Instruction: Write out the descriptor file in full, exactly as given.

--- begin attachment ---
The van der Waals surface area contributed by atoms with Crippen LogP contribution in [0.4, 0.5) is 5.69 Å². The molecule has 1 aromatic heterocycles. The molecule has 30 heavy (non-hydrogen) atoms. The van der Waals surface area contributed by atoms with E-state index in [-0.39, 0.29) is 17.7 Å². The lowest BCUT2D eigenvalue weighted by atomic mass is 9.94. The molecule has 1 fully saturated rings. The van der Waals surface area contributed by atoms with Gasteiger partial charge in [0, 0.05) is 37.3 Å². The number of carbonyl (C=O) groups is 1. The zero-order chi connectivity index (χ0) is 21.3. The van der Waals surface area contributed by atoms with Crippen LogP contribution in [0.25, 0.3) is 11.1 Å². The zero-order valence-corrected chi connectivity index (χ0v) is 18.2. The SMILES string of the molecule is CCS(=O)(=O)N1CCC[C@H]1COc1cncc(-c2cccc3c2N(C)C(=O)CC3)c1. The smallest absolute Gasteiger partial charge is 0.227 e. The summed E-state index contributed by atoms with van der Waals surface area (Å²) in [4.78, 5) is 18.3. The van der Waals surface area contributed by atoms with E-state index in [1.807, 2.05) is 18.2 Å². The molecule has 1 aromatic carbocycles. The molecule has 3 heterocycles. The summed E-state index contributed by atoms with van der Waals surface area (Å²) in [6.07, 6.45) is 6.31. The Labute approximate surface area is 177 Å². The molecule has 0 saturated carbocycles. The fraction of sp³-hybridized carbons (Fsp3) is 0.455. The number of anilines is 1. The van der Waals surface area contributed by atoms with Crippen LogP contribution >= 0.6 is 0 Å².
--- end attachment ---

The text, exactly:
The van der Waals surface area contributed by atoms with Crippen LogP contribution in [0.4, 0.5) is 5.69 Å². The molecule has 1 aromatic heterocycles. The molecule has 30 heavy (non-hydrogen) atoms. The van der Waals surface area contributed by atoms with E-state index in [-0.39, 0.29) is 17.7 Å². The lowest BCUT2D eigenvalue weighted by atomic mass is 9.94. The molecule has 1 fully saturated rings. The van der Waals surface area contributed by atoms with Gasteiger partial charge in [0, 0.05) is 37.3 Å². The number of carbonyl (C=O) groups is 1. The zero-order chi connectivity index (χ0) is 21.3. The van der Waals surface area contributed by atoms with Crippen LogP contribution in [0.25, 0.3) is 11.1 Å². The zero-order valence-corrected chi connectivity index (χ0v) is 18.2. The SMILES string of the molecule is CCS(=O)(=O)N1CCC[C@H]1COc1cncc(-c2cccc3c2N(C)C(=O)CC3)c1. The smallest absolute Gasteiger partial charge is 0.227 e. The summed E-state index contributed by atoms with van der Waals surface area (Å²) in [4.78, 5) is 18.3. The van der Waals surface area contributed by atoms with E-state index in [1.807, 2.05) is 18.2 Å². The molecule has 1 aromatic carbocycles. The molecule has 3 heterocycles. The summed E-state index contributed by atoms with van der Waals surface area (Å²) in [6.07, 6.45) is 6.31. The Labute approximate surface area is 177 Å². The molecule has 0 saturated carbocycles. The fraction of sp³-hybridized carbons (Fsp3) is 0.455. The number of anilines is 1. The van der Waals surface area contributed by atoms with Crippen LogP contribution >= 0.6 is 0 Å².